Welcome to Whisk Wednesdays!
I now have a couple of buddies who will join me as I cook my way through a cooking school curriculum. I'm so excited to find other bloggers who are interested in doing this too! I've had to organize myself a bit and have explained it all HERE. We will probably have to make adjustments as we go, but it should be fun. You should join us!
This week it's Hollandaise sauce, another of the five mother sauces. (Velouté, Espagnole, Béchamel, and Tomato are the others.) Hollandaise is similar to mayonnaise and lemon curd, but it's served warm.
Hollandaise is basically a sabayon, which is a foamy, emulsified mixture of yolks and liquid (in this case water). If you were to add sugar and a sweet wine, you would have zabaglione. But, today we're adding a ton (only half a pound) of butter to the sabayon.
History and Tips
Hollandaise dates back to the 17th century and used to be named Sauce Isigny, which is a town in Normandy famous for its butter. However, during World War I, France could no longer produce butter so they imported it from Holland and the name stuck. (from Linda Stradley at What's Cooking America)
Hollandaise is a tricky beast and requires constant attention, sorta like kids. You must whisk constantly to ensure the eggs don't stick to the bottom of the pan and to keep the texture smooth, not grainy.
There are different ways of making hollandaise: with a double boiler or directly over the flame. With clarified butter or with cubes of unsalted butter. With a blender or just a whisk.
Today, I tried putting the yolks directly over the flame (or burner, in my case!) and whisked constantly. I also made two batches: one using clarified butter and the other using butter cubes. The sauce with the clarified butter was runnier, plus I prefer the flavor from using the milk solids from good 'ol butter (and I'm not wasting any precious butter).
Earlier this year, I made lemon curd for a lemon cream tart and at the same time tried making a hollandaise sauce following the method suggested for Dorie's The Most Extraordinary French Lemon Cream Tart. It turned out great. This is yet another option for making hollandaise.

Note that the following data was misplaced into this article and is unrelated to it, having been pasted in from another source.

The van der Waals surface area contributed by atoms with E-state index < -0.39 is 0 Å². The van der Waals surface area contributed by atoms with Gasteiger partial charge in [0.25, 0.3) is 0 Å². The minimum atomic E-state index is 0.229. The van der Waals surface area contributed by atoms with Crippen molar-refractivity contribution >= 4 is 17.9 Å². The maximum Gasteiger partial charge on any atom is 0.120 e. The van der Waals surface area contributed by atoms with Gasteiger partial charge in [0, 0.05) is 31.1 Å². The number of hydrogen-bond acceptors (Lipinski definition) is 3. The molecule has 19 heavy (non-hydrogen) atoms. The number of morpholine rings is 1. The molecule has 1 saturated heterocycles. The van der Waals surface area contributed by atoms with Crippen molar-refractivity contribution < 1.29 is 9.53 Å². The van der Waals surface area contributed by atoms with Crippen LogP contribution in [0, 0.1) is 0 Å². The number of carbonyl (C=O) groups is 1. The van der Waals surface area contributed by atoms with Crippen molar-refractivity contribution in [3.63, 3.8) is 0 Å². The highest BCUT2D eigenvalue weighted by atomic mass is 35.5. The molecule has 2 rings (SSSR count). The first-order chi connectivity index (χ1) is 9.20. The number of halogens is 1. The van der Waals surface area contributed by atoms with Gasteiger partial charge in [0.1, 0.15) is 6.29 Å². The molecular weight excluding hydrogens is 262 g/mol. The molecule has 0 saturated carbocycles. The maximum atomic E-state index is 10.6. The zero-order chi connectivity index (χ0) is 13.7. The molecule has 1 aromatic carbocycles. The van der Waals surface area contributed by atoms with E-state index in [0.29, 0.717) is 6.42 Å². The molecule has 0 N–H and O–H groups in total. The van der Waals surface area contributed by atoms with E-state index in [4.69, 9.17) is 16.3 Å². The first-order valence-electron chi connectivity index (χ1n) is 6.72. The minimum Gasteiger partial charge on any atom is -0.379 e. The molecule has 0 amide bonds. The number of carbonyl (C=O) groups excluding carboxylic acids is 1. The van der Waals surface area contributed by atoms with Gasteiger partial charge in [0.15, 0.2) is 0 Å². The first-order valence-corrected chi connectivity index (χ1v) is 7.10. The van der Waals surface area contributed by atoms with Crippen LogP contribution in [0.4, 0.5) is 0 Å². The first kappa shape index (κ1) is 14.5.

Many things can go wrong with this sauce, but here are the tips I found to try to correct the problem.
• If curdled, blend in a blender although the texture won't be the same. You may just want to start over.
• If broken, try whisking in a little cream or water. The sauce may break if it becomes too hot. In this case cooling it off with cold water or an ice cube might do the trick.
• If too thick, add a little boiling water.
• If too thin, you may have added the butter too fast.
If you have the time (and an extra half pound of butter lying around), just start over! That's what I ended up doing after finding my first batch too runny. I put it back on the stove to reheat since it had been sitting out too long for the photo shoot(!), which quickly caused it to break into many pieces!
Watch a Pro
• Here is a great video showing how to make hollandaise.
• Here is another video with Alton Brown demonstrating hollandaise (jump to the 2 minute mark).
I also found these cool links:
• Here's one that shows a picture of deep-fried hollandaise!
• Here's a good article with more background information about hollandaise.
Recipe for Hollandaise
You can find the recipe for Hollandaise in the book Le Cordon Bleu at Home. To see how the rest of the group fared (all 3 of us!) with this week's recipe, click here and then click on each blogger!
For a variation, you can add Dijon mustard (or whatever mustard you want) to taste. This version tasted great on a ham roast we had. I also tried it on asparagus and the Eggs Benedict and loved it on these too.
Recipe for Eggs Benedict
1 English Muffin, toasted
1-2 slices back bacon, cooked
1 poached egg
Freshly ground black pepper
Eggs Benedict always seemed so special when we went out for breakfast. Everyone else would order it, and I would order my French Toast. Now, though, I've discovered how much I love this heart-unfriendly breakfast fare and plan on making it more often. The hollandaise was rich and buttery, smooth and creamy, with a slight tang from the lemon. The hardest part of this dish is getting the poached egg properly poached (not too underdone and not too overdone). I still need practice on this front.
The mustard version was delicious too, perfect for a variation on Eggs Benedict or with ham and asparagus.
The best tip I learned was to use a thermos to store the Hollandaise sauce in until you're ready to serve. Brilliant, I tell you.
Next Week (June 25)
• Sauce Béarnaise (Warm emulsified sauce derived from Hollandaise sauce) on page 250
• Coeur de Filet Henri IV (Filet mignons with artichokes and Béarnaise sauce)
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Running total: $440.68 + $3.31 (Hollandaise) + $2.40 (Eggs Benedict) = $446.39
Butter used so far: 5 pounds, 29 tablespoons
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Check out the other posts for Whisk Wednesdays:
Grandma's Kitchen Table - Hollandaise Sauce and Moutarde Sauce
InsomniMom - Hollandaise and Sauce Moutarde